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Re: permanent kernel upgrading (was: bug and fun with XFS: unable to han

To: xfs@xxxxxxxxxxx, Dave Chinner <david@xxxxxxxxxxxxx>
Subject: Re: permanent kernel upgrading (was: bug and fun with XFS: unable to handle kernel NULL pointer dereference)
From: Michael Monnerie <michael.monnerie@xxxxxxxxxxxxxxxxxxx>
Date: Mon, 26 Jul 2010 07:52:54 +0200
In-reply-to: <20100726001859.GD655@dastard>
Organization: it-management http://it-management.at
References: <201007260019.51568@xxxxxx> <20100726001859.GD655@dastard>
User-agent: KMail/1.12.4 (Linux/2.6.34.1-zmi; KDE/4.3.5; x86_64; ; )
On Montag, 26. Juli 2010 Dave Chinner wrote:
> > # mount /disks/work/
> > # umount /disks/work/
> > umount: /disks/work: device is busy.
> >         (In some cases useful info about processes that use
> >          the device is found by lsof(8) or fuser(1))
> 
> Some other process has taken a reference to the fs, I'd say.
> And if that process triggered an oops, then you'd see this.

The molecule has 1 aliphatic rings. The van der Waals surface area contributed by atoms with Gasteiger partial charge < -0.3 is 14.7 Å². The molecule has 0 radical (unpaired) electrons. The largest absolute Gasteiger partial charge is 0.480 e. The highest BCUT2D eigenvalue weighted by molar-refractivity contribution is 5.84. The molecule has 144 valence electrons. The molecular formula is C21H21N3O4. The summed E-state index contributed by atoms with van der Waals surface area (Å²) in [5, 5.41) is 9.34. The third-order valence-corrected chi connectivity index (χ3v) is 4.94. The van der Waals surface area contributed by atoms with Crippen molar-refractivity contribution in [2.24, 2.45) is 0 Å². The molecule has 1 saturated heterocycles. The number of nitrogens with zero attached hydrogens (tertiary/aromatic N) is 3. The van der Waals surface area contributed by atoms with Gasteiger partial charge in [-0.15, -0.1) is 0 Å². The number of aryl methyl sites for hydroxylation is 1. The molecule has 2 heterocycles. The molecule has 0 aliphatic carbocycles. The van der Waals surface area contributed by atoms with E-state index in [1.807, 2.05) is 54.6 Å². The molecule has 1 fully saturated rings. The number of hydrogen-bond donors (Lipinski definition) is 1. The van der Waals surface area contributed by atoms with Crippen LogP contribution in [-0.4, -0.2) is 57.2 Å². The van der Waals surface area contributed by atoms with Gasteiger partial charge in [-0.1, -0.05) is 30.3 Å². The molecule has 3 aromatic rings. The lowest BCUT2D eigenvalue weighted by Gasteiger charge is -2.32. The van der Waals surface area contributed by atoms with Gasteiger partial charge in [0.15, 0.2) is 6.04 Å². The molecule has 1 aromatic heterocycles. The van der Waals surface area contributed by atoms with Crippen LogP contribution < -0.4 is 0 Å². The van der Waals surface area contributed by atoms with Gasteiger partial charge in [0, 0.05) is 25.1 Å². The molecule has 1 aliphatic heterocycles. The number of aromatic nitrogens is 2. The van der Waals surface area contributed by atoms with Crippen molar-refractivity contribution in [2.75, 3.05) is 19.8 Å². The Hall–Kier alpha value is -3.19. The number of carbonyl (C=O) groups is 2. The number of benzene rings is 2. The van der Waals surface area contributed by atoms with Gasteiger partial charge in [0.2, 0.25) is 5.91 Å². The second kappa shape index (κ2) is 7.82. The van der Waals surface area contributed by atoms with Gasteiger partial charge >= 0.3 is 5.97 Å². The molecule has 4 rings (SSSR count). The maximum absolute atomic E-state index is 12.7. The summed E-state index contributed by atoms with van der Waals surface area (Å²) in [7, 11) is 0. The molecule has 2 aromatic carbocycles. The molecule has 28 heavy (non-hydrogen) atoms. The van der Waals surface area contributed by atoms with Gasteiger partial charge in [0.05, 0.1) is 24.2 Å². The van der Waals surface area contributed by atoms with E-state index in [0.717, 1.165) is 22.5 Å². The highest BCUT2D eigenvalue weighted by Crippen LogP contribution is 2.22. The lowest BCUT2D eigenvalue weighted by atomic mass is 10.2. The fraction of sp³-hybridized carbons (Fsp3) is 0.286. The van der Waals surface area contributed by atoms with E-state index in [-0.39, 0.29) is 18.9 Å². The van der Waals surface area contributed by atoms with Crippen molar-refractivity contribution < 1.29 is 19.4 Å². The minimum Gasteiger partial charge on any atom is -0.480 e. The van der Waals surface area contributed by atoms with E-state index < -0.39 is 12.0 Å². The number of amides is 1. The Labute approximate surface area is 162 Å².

This is definitely improbable ;-). I stopped all processes, except sshd 
and mingetty (for the console processes), and "lsof" reported no open 
files. I'd swear it must be a bug, but as you said 2.6.27 (openSUSE 
11.1) is just too old to take care.
 
> Corrupt attribute fork - matches with the oops signatures.  I'd
> definitely consider upgrading your kernel as a first step...
 
That's why I wrote "which I planned to migrate". I was just in the 
process of doing so.

This brings me to another question: openSUSE 11.1 is, despite being old, 
still maintained, so I was under the impression that I'd get updates for 
problems. But I already received "upgrade your kernel" the last time for 
my openSUSE 11.2 with it's kernel vmlinuz-2.6.31.12, which by the time 
was the latest release (in the meantime openSUSE 11.3 got released).
So is this just a generic recommendation of developers who love the 
bleeding-edge stuff and know how many problems they fixed since 2.6.27 
("yak, that old stuff, how could it ever run?"), or is it known that not 
enough fixes go into "maintained" kernels by distributions?

I have tons of servers to maintain, and can't compile kernels on my own 
anymore (I did this when I was younger), so I used openSUSE and I am in 
the process of replacing servers to SLES, which should receive much 
better services but still kernel upgrading is not supported on such 
platforms. So what is the best practice that one should choose when 
running "long time services" where you can't upgrade all the time?

Just curious. :-)

-- 
mit freundlichen Grüssen,
Michael Monnerie, Ing. BSc

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